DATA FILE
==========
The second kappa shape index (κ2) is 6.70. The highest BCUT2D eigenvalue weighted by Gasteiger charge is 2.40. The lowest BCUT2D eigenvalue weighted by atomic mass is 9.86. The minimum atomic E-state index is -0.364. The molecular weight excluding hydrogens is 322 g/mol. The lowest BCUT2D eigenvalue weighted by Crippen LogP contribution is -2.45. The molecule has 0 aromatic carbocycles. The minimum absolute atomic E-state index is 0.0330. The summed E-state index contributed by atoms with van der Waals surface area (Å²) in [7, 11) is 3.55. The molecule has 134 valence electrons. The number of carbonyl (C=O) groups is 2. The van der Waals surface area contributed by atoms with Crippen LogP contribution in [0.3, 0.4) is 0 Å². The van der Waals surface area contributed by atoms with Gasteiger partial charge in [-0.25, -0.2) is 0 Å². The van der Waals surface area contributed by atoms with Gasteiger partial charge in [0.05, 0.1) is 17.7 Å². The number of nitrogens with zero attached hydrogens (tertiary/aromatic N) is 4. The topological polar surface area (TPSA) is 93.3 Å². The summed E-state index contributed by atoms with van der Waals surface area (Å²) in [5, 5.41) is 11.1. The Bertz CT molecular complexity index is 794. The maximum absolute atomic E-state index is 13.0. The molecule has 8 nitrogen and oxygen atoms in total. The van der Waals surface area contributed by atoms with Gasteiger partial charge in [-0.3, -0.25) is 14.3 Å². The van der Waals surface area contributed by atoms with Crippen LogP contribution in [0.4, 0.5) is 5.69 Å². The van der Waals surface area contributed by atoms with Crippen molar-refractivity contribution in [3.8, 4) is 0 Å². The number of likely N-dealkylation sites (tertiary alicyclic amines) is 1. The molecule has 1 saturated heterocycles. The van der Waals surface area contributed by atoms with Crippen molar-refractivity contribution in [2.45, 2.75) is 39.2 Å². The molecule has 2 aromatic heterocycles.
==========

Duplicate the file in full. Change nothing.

The second kappa shape index (κ2) is 6.70. The highest BCUT2D eigenvalue weighted by Gasteiger charge is 2.40. The lowest BCUT2D eigenvalue weighted by atomic mass is 9.86. The minimum atomic E-state index is -0.364. The molecular weight excluding hydrogens is 322 g/mol. The lowest BCUT2D eigenvalue weighted by Crippen LogP contribution is -2.45. The molecule has 0 aromatic carbocycles. The minimum absolute atomic E-state index is 0.0330. The summed E-state index contributed by atoms with van der Waals surface area (Å²) in [7, 11) is 3.55. The molecule has 134 valence electrons. The number of carbonyl (C=O) groups is 2. The van der Waals surface area contributed by atoms with Crippen LogP contribution in [0.3, 0.4) is 0 Å². The van der Waals surface area contributed by atoms with Gasteiger partial charge in [-0.25, -0.2) is 0 Å². The van der Waals surface area contributed by atoms with Gasteiger partial charge in [0.05, 0.1) is 17.7 Å². The number of nitrogens with zero attached hydrogens (tertiary/aromatic N) is 4. The topological polar surface area (TPSA) is 93.3 Å². The summed E-state index contributed by atoms with van der Waals surface area (Å²) in [5, 5.41) is 11.1. The Bertz CT molecular complexity index is 794. The maximum absolute atomic E-state index is 13.0. The molecule has 8 nitrogen and oxygen atoms in total. The van der Waals surface area contributed by atoms with Gasteiger partial charge in [-0.3, -0.25) is 14.3 Å². The van der Waals surface area contributed by atoms with Crippen LogP contribution in [0.4, 0.5) is 5.69 Å². The van der Waals surface area contributed by atoms with Crippen molar-refractivity contribution in [3.8, 4) is 0 Å². The number of likely N-dealkylation sites (tertiary alicyclic amines) is 1. The molecule has 1 saturated heterocycles. The van der Waals surface area contributed by atoms with Crippen molar-refractivity contribution in [2.45, 2.75) is 39.2 Å². The molecule has 2 aromatic heterocycles.